STRING and BYTES are separate types that cannot be used interchangeably. Casts between STRING and BYTES enforce that the bytes are encoded using UTF-8.

Timestamp type

Name Description Range
TIMESTAMP Represents an absolute point in time, with millisecond precision. 0001-01-01 00:00:00 to 9999-12-31 23:59:59.999 UTC.

A timestamp represents an absolute point in time, independent of any time zone or convention such as Daylight Savings Time.

Canonical format

YYYY-[M]M-[D]D[( |T)[H]H:[M]M:[S]S[.DDD]][time zone]
  • YYYY: Four-digit year
  • [M]M: One or two digit month
  • [D]D: One or two digit day
  • ( |T): A space or a T separator
  • [H]H: One or two digit hour (valid values from 00 to 23)
  • [M]M: One or two digit minutes (valid values from 00 to 59)
  • [S]S: One or two digit seconds (valid values from 00 to 59)
  • [.DDD]: Up to three fractional digits (i.e. up to millisecond precision)
  • [time zone]: String representing the time zone. See the time zones section for details.

Time zones are used when parsing timestamps or formatting timestamps for display. The timestamp value itself does not store a specific time zone. A string-formatted timestamp may include a time zone. When a time zone is not explicitly specified, the default time zone, UTC, is used.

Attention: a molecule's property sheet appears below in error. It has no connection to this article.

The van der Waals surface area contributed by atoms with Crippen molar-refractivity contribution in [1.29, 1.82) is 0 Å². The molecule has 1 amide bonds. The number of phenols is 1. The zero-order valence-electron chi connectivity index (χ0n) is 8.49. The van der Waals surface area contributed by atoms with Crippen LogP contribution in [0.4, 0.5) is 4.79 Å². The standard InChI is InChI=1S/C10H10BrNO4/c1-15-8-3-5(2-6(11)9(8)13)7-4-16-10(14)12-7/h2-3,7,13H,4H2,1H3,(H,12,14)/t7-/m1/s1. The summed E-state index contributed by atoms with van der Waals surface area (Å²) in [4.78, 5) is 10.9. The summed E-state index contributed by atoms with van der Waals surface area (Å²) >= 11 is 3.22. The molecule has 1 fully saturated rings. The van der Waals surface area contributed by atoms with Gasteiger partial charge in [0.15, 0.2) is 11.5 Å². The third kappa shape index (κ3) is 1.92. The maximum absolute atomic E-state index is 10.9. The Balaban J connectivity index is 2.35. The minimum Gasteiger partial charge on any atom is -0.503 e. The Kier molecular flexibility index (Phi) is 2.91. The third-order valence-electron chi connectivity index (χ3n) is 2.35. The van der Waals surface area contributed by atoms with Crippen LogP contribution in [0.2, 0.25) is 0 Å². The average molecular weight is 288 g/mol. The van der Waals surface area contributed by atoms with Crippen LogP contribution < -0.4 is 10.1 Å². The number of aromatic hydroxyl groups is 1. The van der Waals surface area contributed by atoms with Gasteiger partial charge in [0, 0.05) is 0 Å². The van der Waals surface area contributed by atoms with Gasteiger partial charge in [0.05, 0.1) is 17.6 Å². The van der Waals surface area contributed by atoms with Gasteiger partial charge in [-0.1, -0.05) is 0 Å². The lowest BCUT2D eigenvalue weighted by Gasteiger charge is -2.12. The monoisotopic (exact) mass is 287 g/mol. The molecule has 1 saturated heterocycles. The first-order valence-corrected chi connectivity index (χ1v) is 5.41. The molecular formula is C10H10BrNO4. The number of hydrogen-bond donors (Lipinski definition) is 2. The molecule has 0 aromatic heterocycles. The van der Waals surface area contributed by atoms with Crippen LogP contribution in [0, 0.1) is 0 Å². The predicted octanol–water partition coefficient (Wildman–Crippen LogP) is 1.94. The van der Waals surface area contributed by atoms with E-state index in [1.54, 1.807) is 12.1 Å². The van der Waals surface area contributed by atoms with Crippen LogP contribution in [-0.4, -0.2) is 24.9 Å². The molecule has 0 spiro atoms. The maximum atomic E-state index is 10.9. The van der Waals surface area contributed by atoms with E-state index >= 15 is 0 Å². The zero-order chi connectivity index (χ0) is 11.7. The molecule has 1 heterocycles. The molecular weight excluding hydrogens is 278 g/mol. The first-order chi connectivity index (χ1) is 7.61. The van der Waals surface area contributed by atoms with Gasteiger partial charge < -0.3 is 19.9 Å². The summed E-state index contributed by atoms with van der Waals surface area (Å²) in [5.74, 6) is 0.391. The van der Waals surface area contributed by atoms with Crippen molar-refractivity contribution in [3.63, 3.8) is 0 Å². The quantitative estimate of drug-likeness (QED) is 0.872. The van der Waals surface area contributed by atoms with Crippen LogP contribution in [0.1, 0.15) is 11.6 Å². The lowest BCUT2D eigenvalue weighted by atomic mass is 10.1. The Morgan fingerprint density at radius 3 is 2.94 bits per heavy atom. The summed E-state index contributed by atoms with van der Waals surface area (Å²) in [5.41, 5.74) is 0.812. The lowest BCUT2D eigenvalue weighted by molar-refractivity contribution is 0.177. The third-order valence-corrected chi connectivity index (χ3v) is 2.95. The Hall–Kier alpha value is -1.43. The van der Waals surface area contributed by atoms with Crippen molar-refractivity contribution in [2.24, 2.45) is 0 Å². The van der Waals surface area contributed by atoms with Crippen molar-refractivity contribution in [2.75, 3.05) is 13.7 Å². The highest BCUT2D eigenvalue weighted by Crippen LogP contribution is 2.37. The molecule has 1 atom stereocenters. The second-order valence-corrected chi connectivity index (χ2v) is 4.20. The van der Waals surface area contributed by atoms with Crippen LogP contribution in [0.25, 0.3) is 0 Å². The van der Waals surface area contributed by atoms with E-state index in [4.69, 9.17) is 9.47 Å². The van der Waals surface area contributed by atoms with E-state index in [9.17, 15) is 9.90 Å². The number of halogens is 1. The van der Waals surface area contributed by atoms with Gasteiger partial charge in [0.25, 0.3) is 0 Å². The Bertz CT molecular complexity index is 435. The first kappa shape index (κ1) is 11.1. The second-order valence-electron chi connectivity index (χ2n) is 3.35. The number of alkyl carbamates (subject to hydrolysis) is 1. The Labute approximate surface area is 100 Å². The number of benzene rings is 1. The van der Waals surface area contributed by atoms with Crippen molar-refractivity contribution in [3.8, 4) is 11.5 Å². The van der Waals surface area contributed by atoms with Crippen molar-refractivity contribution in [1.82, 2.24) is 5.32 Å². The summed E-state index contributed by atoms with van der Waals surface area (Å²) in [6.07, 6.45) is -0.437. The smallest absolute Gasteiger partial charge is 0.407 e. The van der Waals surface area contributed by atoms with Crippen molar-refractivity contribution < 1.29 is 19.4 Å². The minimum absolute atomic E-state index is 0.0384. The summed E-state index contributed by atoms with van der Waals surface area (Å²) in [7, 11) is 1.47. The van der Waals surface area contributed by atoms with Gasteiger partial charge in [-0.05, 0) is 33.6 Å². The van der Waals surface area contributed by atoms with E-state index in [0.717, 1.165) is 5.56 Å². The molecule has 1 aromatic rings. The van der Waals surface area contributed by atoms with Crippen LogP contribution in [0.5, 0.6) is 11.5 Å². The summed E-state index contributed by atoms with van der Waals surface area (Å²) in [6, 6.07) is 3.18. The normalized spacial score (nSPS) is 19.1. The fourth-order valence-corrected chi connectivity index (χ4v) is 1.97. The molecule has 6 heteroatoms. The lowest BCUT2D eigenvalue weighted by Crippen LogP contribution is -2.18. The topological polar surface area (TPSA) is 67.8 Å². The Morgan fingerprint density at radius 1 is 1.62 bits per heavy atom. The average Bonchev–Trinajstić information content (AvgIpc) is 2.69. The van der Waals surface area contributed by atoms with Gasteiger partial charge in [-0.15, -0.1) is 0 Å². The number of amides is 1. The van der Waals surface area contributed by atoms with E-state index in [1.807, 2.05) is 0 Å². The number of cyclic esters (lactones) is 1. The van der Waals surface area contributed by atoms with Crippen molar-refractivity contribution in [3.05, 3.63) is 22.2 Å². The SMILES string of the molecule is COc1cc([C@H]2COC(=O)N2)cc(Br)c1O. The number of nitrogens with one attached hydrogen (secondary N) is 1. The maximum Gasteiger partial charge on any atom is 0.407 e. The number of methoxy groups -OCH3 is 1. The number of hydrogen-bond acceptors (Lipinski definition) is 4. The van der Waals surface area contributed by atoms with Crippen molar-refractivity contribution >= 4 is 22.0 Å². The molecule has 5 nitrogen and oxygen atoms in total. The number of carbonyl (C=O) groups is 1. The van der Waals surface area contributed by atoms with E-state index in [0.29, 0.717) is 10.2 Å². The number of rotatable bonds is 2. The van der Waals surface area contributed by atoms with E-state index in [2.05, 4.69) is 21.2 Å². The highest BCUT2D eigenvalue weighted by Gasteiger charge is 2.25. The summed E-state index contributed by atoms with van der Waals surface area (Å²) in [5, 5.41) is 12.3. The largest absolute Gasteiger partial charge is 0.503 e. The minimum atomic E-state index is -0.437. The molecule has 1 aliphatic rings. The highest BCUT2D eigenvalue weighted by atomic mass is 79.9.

Time zones

Time zones are represented by strings in one of these two canonical formats:

  • Offset from Coordinated Universal Time (UTC), or the letter Z for UTC
  • Time zone name from the tz database

Offset from Coordinated Universal Time (UTC)

Offset Format
(+|-)H[H][:M[M]]
Z
Examples
-08:00
-8:15
+3:00
+07:30
-7
Z

When using this format, no space is allowed between the time zone and the rest of the timestamp.

2014-09-27 12:30:00.45-8:00
2014-09-27T12:30:00.45Z

Time zone name

Time zone names are from the tz database. For a less comprehensive but simpler reference, see the List of tz database time zones on Wikipedia.

Format
continent/[region/]city
Examples
America/Los_Angeles
America/Argentina/Buenos_Aires

When using a time zone name, a space is required between the name and the rest of the timestamp:

2014-09-27 12:30:00.45 America/Los_Angeles

Note that not all time zone names are interchangeable even if they do happen to report the same time during a given part of the year. For example, America/Los_Angeles reports the same time as UTC-7:00 during Daylight Savings Time, but reports the same time as UTC-8:00 outside of Daylight Savings Time.

If a time zone is not specified, the default time zone value is used.

Leap seconds

A timestamp is simply an offset from 1970-01-01 00:00:00 UTC, assuming there are exactly 60 seconds per minute. Leap seconds are not represented as part of a stored timestamp.